The measurement of tourism has been gaining world-wide interest in the last decade. The most common framework for this measurement has been the Tourism Satellite Account (TSA). The TSA measures tourism in terms of expenditures, gross domestic product (GDP) and employment. The Canadian TSA generally follows the guidelines adopted by several international organizations, including the United Nations Statistical Commission. Statistics Canada first published a TSA in 1994. Since then, several updates have been made and timely quarterly information is now available based on the TSA. According to the World Tourism Organization (WTO), over 35 countries have either completed a TSA or are in the process of developing one. Statistics Canada is one of only two countries, the other being Norway, to develop a regional TSA. This Provincial and Territorial Tourism Satellite Account (or PTSA) allows for a comparison of tourism among regions as well as among industries within a province or territory. This publication marks the release of the second PTSA by Statistics Canada. This release for 1998 follows a report published in 2002 for 1996. Tables in this report include both the new 1998 PTSA results and revised estimates for 1996. Concepts, definitions, sources and methods, including the changes in methods, are included in the appendix.

    Release date: 2003-06-25

  • Table: 13-220-X
    Description:

    In the 1997 edition, new and revised benchmarks were introduced for 1992 and 1988. The indicators are used to monitor supply, demand and employment for tourism in Canada on a timely basis. The annual tables are derived using the National Income and Expenditure Accounts (NIEA) and various industry and travel surveys. Tables providing actual data and percentage changes, for seasonally adjusted current and constant price estimates are included. In addition, an analytical section provides graphs, and time series of first differences, percentage changes, and seasonal factors for selected indicators. Data are published from 1987 and the publication will be available on the day of release. New data are included in the demand tables for non-tourism commodities produced by non-tourism industries and in the employment tables covering direct tourism employment generated by non-tourism industries. This product was commissioned by the Canadian Tourism Commission to provide annual updates for the Tourism Satellite Account.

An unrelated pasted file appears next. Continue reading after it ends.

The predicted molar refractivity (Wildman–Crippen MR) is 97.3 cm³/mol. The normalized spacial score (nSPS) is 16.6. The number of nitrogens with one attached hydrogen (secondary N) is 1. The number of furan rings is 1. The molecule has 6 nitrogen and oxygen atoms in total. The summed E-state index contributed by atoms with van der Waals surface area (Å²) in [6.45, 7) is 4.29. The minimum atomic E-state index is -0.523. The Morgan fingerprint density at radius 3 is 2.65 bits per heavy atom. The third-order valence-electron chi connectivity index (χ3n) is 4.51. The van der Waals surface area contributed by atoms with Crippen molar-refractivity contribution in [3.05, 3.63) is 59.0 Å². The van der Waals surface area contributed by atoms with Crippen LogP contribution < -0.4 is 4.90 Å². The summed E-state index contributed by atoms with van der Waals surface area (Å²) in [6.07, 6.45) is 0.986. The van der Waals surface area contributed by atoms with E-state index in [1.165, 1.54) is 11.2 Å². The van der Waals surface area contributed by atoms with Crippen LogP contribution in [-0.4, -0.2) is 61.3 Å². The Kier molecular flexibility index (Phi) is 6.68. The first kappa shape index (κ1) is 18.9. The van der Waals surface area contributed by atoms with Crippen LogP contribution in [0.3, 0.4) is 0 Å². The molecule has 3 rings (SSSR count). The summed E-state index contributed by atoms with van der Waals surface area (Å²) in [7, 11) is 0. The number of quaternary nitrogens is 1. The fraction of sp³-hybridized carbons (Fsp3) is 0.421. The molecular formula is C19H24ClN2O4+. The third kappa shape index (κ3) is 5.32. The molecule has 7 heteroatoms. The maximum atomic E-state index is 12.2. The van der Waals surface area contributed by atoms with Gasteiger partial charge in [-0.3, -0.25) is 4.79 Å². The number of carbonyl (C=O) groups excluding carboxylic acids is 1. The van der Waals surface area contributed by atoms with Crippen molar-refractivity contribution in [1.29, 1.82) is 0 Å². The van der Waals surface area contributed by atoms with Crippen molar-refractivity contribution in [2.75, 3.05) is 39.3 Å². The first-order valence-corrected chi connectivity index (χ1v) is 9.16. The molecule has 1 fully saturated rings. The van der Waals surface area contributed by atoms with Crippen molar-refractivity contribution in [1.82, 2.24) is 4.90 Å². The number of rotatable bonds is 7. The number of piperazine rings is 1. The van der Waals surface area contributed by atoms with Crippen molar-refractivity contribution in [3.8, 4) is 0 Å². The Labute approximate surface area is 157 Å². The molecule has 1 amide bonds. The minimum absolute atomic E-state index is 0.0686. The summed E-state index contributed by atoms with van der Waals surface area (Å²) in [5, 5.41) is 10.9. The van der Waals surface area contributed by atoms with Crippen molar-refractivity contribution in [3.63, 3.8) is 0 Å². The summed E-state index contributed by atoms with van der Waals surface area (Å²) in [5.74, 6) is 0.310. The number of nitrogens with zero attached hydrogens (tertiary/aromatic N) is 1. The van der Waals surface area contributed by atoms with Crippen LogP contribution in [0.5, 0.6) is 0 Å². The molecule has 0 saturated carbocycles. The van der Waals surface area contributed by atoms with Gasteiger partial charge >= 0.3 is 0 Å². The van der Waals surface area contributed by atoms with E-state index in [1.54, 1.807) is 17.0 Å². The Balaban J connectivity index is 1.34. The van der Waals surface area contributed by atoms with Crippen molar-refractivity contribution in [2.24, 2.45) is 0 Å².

Release date: 2003-01-08

Data (1)

Data (1) (1 result)

  • Table: 13-220-X
    Description:

    In the 1997 edition, new and revised benchmarks were introduced for 1992 and 1988. The indicators are used to monitor supply, demand and employment for tourism in Canada on a timely basis. The annual tables are derived using the National Income and Expenditure Accounts (NIEA) and various industry and travel surveys. Tables providing actual data and percentage changes, for seasonally adjusted current and constant price estimates are included. In addition, an analytical section provides graphs, and time series of first differences, percentage changes, and seasonal factors for selected indicators. Data are published from 1987 and the publication will be available on the day of release. New data are included in the demand tables for non-tourism commodities produced by non-tourism industries and in the employment tables covering direct tourism employment generated by non-tourism industries. This product was commissioned by the Canadian Tourism Commission to provide annual updates for the Tourism Satellite Account.

    Release date: 2003-01-08

Analysis (6)

Analysis (6) (6 of 6 results)

  • Articles and reports: 13-604-M2003041
    Description:

    This publication presents estimates of government revenues attributable to 1998 tourism. The main data sources are the Provincial and Territorial Tourism Satellite Account, the Input-Output tables and T-4 tax remittance files.

    Government revenue covers receipts from-taxes on incomes (i.e., on employment earnings, corporate profits, net income of unincorporated business and government business enterprises)-contributions to social insurance plans (i.e., premiums for Canada/Quebec Pension Plan, Employment Insurance and Workers Compensation)-taxes on production and products (such as sales and property taxes)-sales of government goods and services.